Under secular law as well as Hindu law, rules are given below. For other laws, you can read our article Divorce and custody of child.

  • The mother usually gets custody of the minor child, under the age of five.
  • The choice of a child above the age of nine is considered. A mother who is proven to neglect or ill-treat the child is not given custody.
  • Usually Fathers get custody of older boys and mothers of older girls.It is not a strict rule and is primarily decided based on the child’s interests.

Types of Child Custody

  • Sole Custody: One parent has been proven to be an abusive and unfit parent and the other parent is granted custody.
  • Joint Physical Custody: Both parents will have legal custody, but one will have the physical custody (child resides with him or her) and will be the child’s primary caretaker.A new concept that has evolved while negotiating divorce settlements.
  • Third-Party Custody: Neither of the biological parents is given custody of the child. Instead, child custody is granted to a third person by the court.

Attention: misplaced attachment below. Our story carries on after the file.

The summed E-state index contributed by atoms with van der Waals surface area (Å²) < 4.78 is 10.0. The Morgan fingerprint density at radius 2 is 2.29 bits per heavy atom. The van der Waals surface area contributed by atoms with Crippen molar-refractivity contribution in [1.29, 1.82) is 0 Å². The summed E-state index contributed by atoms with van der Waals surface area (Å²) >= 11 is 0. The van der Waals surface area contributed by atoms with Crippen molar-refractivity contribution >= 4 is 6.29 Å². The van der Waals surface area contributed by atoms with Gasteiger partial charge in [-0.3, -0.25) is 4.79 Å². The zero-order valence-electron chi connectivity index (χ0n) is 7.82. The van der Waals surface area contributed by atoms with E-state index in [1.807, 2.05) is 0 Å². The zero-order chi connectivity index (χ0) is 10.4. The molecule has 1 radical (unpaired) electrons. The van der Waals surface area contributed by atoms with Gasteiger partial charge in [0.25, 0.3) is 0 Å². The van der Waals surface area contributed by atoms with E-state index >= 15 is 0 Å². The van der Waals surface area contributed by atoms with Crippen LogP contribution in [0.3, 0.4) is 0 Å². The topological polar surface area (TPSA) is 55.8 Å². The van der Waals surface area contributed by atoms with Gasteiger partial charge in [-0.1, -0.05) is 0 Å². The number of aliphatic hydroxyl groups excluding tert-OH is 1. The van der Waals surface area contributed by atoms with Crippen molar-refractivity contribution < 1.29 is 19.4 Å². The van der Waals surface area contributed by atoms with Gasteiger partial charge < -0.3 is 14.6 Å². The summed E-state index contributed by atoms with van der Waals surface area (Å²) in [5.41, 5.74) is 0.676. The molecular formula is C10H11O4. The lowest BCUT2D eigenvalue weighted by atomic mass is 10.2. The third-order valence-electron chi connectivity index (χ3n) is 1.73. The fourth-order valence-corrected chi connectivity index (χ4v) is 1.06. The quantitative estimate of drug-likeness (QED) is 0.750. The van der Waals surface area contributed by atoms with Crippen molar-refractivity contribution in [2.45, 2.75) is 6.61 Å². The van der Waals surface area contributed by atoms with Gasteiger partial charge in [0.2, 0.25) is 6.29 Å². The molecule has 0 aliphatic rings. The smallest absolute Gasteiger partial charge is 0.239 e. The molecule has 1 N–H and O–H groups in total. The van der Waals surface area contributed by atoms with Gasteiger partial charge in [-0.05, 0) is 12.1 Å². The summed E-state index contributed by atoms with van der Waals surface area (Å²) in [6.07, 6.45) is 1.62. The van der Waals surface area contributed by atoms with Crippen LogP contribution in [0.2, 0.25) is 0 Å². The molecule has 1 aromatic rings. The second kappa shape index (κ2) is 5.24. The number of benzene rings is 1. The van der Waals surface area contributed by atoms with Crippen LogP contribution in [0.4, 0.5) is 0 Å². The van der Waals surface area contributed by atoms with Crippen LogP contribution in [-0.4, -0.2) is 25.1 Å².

A Supreme Court bench headed by Justice Vikramjit Sen had ruled that an unwed mother does not have to take consent from the biological father of the child, or reveal his identity for sole guardianship of the child.

The Delhi High Court has ruled that using the mother’s name is sufficient for a child to apply for a passport when the child is being brought up by a single mother without any involvement from the father.

Alimony and Divorce

About Alimony

As per the Hindu Marriage Act, the husband is expected to take care of the woman’s reasonable needs through alimony or maintenance after divorce.  Alimony can either taken as lump-sum or it can be a monthly payment to support the wife and children if any.

The court decides the maintenance amount, depending on the husband’s income and property, the woman’s income and property, and the couple’s individual financial needs. In India, women can only expect one-fifth of the husband’s pre-tax (roughly a third of his post-tax) income as alimony. Hindu and Parsi laws allow even husbands to seek monetary support.

Lawyers say when the client is a woman, they should opt for a lump sum payment from the husband. This ensures the safety and security of alimony. In many cases, husbands might stop paying after some time, citing different reasons.